By Brian Arola
MANKATO — As its programming returns to pre-pandemic levels, LEEP is on the lookout for a new homebase.
The nonprofit, also known as Leisure Education for Exceptional People, provides recreation and social opportunities for people with developmental and intellectual disabilities. LEEP, along with many other local nonprofits, had to scale down activities after the COVID-19 pandemic started.
An auction of LEEP’s building on Fourth Street led to its search for a more accessible replacement. The online auction on a site for commercial property sales will end Thursday.
LEEP’s move-out timing will depend on how the auction goes and when any sale closes.
“We want to make sure we’re welcoming to everybody so everyone can walk or roll in,” said Lisa Hoffman Wojcik, LEEP executive director.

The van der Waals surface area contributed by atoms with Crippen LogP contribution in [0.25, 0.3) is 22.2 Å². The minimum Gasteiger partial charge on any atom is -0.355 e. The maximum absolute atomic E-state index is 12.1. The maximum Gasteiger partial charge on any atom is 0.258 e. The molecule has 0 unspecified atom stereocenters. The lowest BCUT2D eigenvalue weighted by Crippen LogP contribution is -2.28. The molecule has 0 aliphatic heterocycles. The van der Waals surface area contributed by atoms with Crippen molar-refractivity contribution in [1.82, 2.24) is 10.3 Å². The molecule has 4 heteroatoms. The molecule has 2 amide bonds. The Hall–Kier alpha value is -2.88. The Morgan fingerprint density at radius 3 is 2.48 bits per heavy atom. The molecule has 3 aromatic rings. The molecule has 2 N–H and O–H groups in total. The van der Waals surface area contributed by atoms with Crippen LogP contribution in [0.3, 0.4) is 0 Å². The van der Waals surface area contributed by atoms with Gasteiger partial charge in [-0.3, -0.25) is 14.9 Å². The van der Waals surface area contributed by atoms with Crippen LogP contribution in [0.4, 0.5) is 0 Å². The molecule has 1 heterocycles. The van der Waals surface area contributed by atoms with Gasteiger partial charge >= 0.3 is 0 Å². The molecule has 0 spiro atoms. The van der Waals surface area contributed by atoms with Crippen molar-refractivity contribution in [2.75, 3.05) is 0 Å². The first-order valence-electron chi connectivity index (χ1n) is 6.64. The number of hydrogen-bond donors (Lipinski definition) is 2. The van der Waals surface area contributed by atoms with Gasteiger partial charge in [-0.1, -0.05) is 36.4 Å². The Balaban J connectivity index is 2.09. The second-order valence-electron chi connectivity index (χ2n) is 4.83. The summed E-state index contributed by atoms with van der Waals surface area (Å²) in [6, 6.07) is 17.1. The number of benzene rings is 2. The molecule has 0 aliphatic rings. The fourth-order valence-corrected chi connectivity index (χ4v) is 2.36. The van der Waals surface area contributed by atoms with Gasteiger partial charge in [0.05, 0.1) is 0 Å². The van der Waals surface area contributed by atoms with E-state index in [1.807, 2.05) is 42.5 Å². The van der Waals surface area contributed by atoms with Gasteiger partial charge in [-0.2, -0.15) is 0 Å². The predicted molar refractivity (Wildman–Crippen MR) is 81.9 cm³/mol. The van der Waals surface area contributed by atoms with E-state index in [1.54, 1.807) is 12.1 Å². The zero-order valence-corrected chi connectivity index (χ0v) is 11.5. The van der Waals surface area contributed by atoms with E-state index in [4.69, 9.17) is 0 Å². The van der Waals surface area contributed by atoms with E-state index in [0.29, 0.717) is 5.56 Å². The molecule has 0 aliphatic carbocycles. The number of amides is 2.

The service club Sertoma transferred ownership of its 929 N. 4th St. building to LEEP in 2007. Along with accessibility issues, storm damage on the building rendered the basement unusable.
LEEP’s move has been in the works for a while, with Hoffman Wojcik calling the plan a moving target depending on when a desirable location becomes available.
Along with accessibility into the new homebase, parking will need to accommodate client needs.
LEEP will continue its work through any move, said Hoffman Wojcik, including its LEEP Legends fundraiser on July 13 at ISG Field. The nonprofit partners with the Mankato MoonDogs on the event.
This year will also include LEEP’s first full slate of Special Olympics programming since the pandemic began.
“We’re getting back into our regular offerings, and that feels really good,” Hoffman Wojcik said.
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By Brian Arola